Extraordinary music legend Gavin Friday releases new album “catholic” today (digital) with physical release date slated for August. (MB3/EMI)
4 star Reviews from Uncut, Q, Mojo and more!
Plus Free Mp3 download
“torchy, mirror-ball beauty. These are his silkiest arrangements, but shadowy undercurrents ensure the tension never lets up.”
– MOJO 4 stars
“Friday shamelessly rekindles the Eno/Lanois unforgettable shimmer, croons against the dying of the light, and somehow emerges defiantly alive.”
– Uncut 4 stars
“Echoes of Yeats writing about the violent heart… the music policy is sui generis, nocturnal-futurist with Friday’s yearning half falsetto melodies drifting past moonscapes lit by neo ambient and late night club pulses ” – Hot Press
” In short, it’s a captivating listen from a distinguished performer. Welcome back, Gavin.
– Q Magazine 4 stars
“A gorgeous and emotionally breathtaking tour de force of orchestral grandeur, painfully intimate lyrics, and Friday’s trademark croon. You’re a soulless cretin if these tunes don’t completely melt your heart.” – Ology.com
“There are few more divisive figures in modern Irish music than Fionán Martin Hanvey, better known as Gavin Friday.” – State (Ireland)
“…when he’s on form the results are remarkable.” – Independent (Ireland)
“16 years off the circuit don’t seem to have withered his pen” – The Post (Ireland)
DOWNLOAD “ABLE” MP3
“Able, the album’s opening salvo, is an elated blast of stadium-bating synth-rock that is more uplifting than elegiac. Writhing in the song’s spiralling keyboard sounds and gently chiming guitars, Friday purrs in his inimitable style about love, loss and letting go. Buoyed by a pulsating bass line and Friday’s gruff half-spoken vocals, the song simmers and boils into a rousing frenzy of poeticism and rock panache, like U2 imbibing the introspective talents of Leonard Cohen.”
Q Magazine Track of the Day
“Able” is an unexpected masterpiece that gives us a glimpse of what is to come from Friday’s new album.” – Pop In Stereo
16 years since his last album, it’s time to salute anti-hero Gavin Friday, who returns to form with his new album “catholic” set for digital release in North America on May 17th with CD to come in late August on MB3 Records/ EMI Music.
In recent years, Gavin Friday’s career has been dominated by cinema, soundtrack and theatre. So its no surprise that their collective, lush shadow looms over catholic. Friday takes conventional song structures and scores them, adding Bowie-synths, sci-fi swirls, epic strings and Germanic rhythms. Friday still puts the same energy and passion into his work that he did as a founding member of seminal post-punk band, Virgin Prunes.
Fittingly enough, “catholic” comes to us at a time of upheaval, of political chaos, and of spiritual, financial and moral bankruptcy. Our world is a very different place since Friday’s last album, Shag Tobacco, was released. The intervening decade and a half coincided with a prolific work period for the singer. From award winning soundtracks – William Shakespeare’s Romeo + Juliet, In America, The Boxer, Get Rich Die Tryin’ (with Quincy Jones) and three songs to In The Name Of The Father which featured two collaborations with U2’s Bono (“In The Name Of The Father”, “Billy Boola”) and a Golden Globe nomination for “You Made Me The Thief of Your Heart” as sung by Sinead O’Connor – to collaborating on Nothing like the Sun with Gavin Bryars and the Royal Shakespeare Company. Then there was his acting debut (in Neil Jordan’s Breakfast on Pluto ), Scott Walker collaborations and a Kurt Weill show at Dublin Theatre Festival. In personal terms, he endured illness, the end of his marriage and his father’s death. To some, the personal is political; but Gavin Friday is clear that this is “an emotional, not a political, album”. The singer likens catholic to “waking from a deep sleep, of letting go and coming to terms with loss”. And somewhere in the middle of all that, there are slivers of love, contentment and romance.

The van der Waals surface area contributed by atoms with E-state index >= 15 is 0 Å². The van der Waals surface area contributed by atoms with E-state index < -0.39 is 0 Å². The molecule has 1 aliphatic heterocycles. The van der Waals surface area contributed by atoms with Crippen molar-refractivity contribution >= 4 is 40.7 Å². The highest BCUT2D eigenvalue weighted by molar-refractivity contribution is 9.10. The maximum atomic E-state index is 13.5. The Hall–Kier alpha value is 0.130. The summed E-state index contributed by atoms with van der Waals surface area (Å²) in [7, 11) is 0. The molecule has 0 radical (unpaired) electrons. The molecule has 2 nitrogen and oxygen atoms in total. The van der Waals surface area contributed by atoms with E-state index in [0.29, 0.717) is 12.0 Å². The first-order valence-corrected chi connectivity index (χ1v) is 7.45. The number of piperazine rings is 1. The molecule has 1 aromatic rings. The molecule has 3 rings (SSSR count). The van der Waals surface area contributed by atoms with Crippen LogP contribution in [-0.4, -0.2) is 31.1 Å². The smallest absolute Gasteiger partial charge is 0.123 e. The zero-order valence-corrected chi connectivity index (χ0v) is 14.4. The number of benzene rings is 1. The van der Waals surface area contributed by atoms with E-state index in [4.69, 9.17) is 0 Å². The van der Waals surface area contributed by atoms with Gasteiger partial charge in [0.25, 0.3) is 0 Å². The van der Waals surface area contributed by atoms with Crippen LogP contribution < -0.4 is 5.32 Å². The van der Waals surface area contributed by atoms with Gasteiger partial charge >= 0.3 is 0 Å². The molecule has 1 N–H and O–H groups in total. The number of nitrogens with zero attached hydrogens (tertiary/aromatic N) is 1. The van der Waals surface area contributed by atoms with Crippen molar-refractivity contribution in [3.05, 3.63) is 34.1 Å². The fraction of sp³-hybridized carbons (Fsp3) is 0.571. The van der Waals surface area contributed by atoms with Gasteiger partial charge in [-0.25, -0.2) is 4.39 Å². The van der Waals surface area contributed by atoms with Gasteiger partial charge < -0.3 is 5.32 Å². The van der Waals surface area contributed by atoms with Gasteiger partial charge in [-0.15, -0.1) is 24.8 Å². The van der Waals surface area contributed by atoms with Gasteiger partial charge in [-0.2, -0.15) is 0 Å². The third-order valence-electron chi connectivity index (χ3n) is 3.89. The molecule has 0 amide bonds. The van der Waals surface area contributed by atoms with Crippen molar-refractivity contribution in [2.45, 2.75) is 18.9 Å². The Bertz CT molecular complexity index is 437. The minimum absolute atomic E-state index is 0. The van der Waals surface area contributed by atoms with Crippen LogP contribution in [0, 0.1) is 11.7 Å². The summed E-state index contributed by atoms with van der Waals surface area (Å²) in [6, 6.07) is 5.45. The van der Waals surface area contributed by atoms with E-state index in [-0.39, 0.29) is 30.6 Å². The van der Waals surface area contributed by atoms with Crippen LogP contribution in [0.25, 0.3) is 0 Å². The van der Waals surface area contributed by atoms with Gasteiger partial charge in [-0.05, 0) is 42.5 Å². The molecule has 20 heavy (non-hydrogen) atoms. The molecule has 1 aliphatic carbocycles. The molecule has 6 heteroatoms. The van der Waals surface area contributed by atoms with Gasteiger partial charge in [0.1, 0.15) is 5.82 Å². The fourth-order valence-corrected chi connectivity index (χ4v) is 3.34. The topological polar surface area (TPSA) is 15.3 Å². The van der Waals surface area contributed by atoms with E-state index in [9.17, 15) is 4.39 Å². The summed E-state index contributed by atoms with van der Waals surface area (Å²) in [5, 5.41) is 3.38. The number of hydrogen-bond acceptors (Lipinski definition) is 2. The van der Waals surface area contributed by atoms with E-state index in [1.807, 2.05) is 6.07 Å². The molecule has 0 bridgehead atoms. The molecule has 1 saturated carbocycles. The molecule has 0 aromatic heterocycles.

“Sometimes when you’re building songs, they tell you ‘look after me’ or ‘fuck off, and leave me alone’”
In opener Able, there is the kind of declaration that comes with age and experience, “I want you to love me…don’t want you to lie”. Friday turned 50 prior to recording catholic and the songs testify to a life lived, but one that’s far from over – physically or creatively. Lord I’m Coming might sound like an incantation to death, but is counter-acted by the titular positivity of It’s All Ahead of You. “Did you know that best is yet to come?”, he asks rhetorically. The album oscillates musically and thematically between songs like Blame, dedicated to and about his father to Perfume, about our moments of promiscuity, and lack of communication in The Only One.
Produced by Ken Thomas (Throbbing Gristle, Cocteau Twins, Sigur Ros), Thomas’ influence is most obvious on Cocteau-Twins shimmer of The Sun & The Moon and & The Stars. The album was birthed in a pool of 38 songs, which were whittled down. All songs were penned by Friday and his new musical partner Herbie Macken. Cocooned in Friday’s Killiney home, recording took just six weeks and involved musicians Gavin had worked with before: Multi instrumentalist Herbie Macken, cellist Kate Ellis, guitarist JolyonVaughan Thomas, bassist Garth Hughes, guitarist Anto Drennan, drummer André Antunes, Moya Brendan [who guests on Lord I’m Coming ] and journalist John Kelly on harmonica. After spotting the Castleford Salvation Army outside a local shop, while mixing the album in Yorkshire, Gavin invited some of them to contribute and Ken Thomas’ daughter Amy Odell also provides vocals on Land on the Moon. Everything builds toward Lord I’m Coming, an existential, orchestral psalm, an anti-pop composition of profundity.
Artist. Germanophile. Singer. Non-conformist. catholic. All are intrinsically Gavin Friday, but the latter is definitely spelt with a small ‘c’.